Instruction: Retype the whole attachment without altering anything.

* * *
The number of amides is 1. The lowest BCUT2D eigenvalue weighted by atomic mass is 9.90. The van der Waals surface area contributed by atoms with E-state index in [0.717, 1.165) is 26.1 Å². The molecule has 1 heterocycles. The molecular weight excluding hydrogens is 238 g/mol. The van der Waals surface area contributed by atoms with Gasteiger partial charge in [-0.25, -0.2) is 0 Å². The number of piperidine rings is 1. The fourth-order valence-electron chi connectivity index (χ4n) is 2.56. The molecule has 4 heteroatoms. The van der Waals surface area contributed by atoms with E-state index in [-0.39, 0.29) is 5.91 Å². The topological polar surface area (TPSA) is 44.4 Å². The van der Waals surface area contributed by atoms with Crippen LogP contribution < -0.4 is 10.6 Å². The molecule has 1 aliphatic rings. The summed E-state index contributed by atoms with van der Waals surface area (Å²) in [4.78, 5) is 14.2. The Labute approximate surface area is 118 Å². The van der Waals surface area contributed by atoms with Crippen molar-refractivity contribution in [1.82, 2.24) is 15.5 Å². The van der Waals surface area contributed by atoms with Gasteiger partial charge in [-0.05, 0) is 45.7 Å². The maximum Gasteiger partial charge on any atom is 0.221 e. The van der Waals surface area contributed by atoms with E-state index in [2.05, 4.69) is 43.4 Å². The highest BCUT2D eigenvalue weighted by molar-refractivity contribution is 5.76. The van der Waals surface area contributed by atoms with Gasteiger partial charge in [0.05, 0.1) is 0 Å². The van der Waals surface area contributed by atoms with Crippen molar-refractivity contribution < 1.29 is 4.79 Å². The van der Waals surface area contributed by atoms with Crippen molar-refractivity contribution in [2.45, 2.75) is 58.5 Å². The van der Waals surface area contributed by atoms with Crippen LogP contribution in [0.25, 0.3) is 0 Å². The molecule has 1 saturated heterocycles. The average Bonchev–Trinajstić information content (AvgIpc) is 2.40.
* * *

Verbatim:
The number of amides is 1. The lowest BCUT2D eigenvalue weighted by atomic mass is 9.90. The van der Waals surface area contributed by atoms with E-state index in [0.717, 1.165) is 26.1 Å². The molecule has 1 heterocycles. The molecular weight excluding hydrogens is 238 g/mol. The van der Waals surface area contributed by atoms with Gasteiger partial charge in [-0.25, -0.2) is 0 Å². The number of piperidine rings is 1. The fourth-order valence-electron chi connectivity index (χ4n) is 2.56. The molecule has 4 heteroatoms. The van der Waals surface area contributed by atoms with E-state index in [-0.39, 0.29) is 5.91 Å². The topological polar surface area (TPSA) is 44.4 Å². The van der Waals surface area contributed by atoms with Crippen LogP contribution < -0.4 is 10.6 Å². The molecule has 1 aliphatic rings. The summed E-state index contributed by atoms with van der Waals surface area (Å²) in [4.78, 5) is 14.2. The Labute approximate surface area is 118 Å². The van der Waals surface area contributed by atoms with Crippen molar-refractivity contribution in [1.82, 2.24) is 15.5 Å². The van der Waals surface area contributed by atoms with Gasteiger partial charge in [-0.05, 0) is 45.7 Å². The maximum Gasteiger partial charge on any atom is 0.221 e. The van der Waals surface area contributed by atoms with E-state index in [2.05, 4.69) is 43.4 Å². The highest BCUT2D eigenvalue weighted by molar-refractivity contribution is 5.76. The van der Waals surface area contributed by atoms with Gasteiger partial charge in [0.05, 0.1) is 0 Å². The van der Waals surface area contributed by atoms with Crippen molar-refractivity contribution < 1.29 is 4.79 Å². The van der Waals surface area contributed by atoms with Crippen molar-refractivity contribution in [2.45, 2.75) is 58.5 Å². The van der Waals surface area contributed by atoms with Crippen LogP contribution in [0.25, 0.3) is 0 Å². The molecule has 1 saturated heterocycles. The average Bonchev–Trinajstić information content (AvgIpc) is 2.40.